Scotland’s Fight For Independence: William Wallace and Robert The Bruce

William Wallace won a dramatic victory against the English in 1297. The large, well-equipped and arrogant English army were annihilated by Wallace’s men—a mere rabble. Robert the Bruce continued the fight for independence. English intervention began after Alexander III’s death in 1286. Alexander’s young granddaughter Margaret—the Maid of Norway—was his sole heir. She died en-route…

Macbeth (1040-1057): King of Scotland

Macbeth lived during brutal times. He defeated Duncan I in 1040 and reigned for seventeen years. His story differs from Shakespeare’s play written six centuries later. Macbeth belonged to the hereditary aristocracy of Moray, with a claim to the Scottish throne. His mother was closely related to Malcolm II. (Sources claimed she was one of…

Margaret Beaufort: My Lady The King’s Mother

Lady Margaret Beaufort was the Tudor dynasty's matriarch. She harboured strong ambitions for her son during the turbulent Wars of the Roses. She wept at his coronation. Margaret was extremely intelligent and very literate. She founded St John’s College, Cambridge, in 1511. She also promoted higher learning for girls. The first women’s college, Lady Margaret…

Elizabeth of York

Elizabeth of York was already Queen Regnant when she married Henry VII. They ended the Wars of the Roses and founded the Tudor dynasty. She was known as “one of the most gracious and best-beloved princesses in the world” despite not taking an active role in politics. Elizabeth was an embodiment of all the admired…

Anne Neville

Anne Neville survived the political machinations of the Wars of the Roses, two marriages and died of tuberculosis, as Richard III deeply mourned her loss. She was born at Warwick Castle on 11 June 1456, the younger daughter of Richard Neville, the 16th Earl of Warwick—the great 'King-maker'—and Anne Beauchamp, a wealthy heiress. She spent…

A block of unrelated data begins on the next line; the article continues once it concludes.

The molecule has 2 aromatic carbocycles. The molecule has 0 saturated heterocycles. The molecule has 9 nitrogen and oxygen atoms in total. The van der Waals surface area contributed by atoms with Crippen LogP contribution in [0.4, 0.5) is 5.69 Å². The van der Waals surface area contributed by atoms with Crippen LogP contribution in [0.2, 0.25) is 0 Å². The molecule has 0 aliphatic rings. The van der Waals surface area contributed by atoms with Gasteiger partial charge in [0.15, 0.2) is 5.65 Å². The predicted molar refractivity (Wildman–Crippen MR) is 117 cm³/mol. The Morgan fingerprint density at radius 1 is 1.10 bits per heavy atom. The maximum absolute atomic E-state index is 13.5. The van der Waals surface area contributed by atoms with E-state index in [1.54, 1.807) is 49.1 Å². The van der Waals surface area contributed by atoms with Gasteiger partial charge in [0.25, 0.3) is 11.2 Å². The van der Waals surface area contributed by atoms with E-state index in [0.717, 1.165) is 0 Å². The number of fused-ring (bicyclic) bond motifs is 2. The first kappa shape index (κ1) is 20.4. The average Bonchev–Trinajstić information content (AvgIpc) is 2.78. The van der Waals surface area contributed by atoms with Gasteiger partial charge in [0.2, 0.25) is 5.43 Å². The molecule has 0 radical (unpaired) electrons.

Why Richard III Received Really Bad Press?

Richard was respected as a man of integrity who was loyal, humane and kindly but he became the most persistently vilified of all English kings. He was killed in battle without leaving a surviving heir. Charles Ross points out Richard ruled England for only twenty-six months after he accepted his dead brother Edward IV's throne…

The Princes In The Tower: The Mystery Surrounding Edward IV’s Sons

Edward V and his brother Richard, Duke of York, are best-known in history as “the Princes in the Tower” since the 15th Century. Their deaths still remain a great mystery. Twelve-year-old Edward V was proclaimed King on 11 April 1483, two days after his father’s death. Edward IV died unexpectedly after he caught a chill…

The Battle of Bosworth and the Death of King Richard III

The Battle of Bosworth marked a turning point in English history as the House of York's' rule ended prematurely and abruptly as a new dynasty took over. It was “a most savage battle” but it was an ill-documented one, as only one eyewitness account survives. Richard III was the first English king killed in battle…

Margaret of Anjou: Queen Consort of Henry VI of England

Margaret of Anjou is best remembered as a vengeful and ambitious woman who brought war and misery to England. She also participated in one of the bloodiest civil wars. Margaret of Anjou was born 23 March 1430 at Pont-a-Mousson, Lorraine. She was the second daughter born to René of Anjou and Isabelle of Lorraine. René…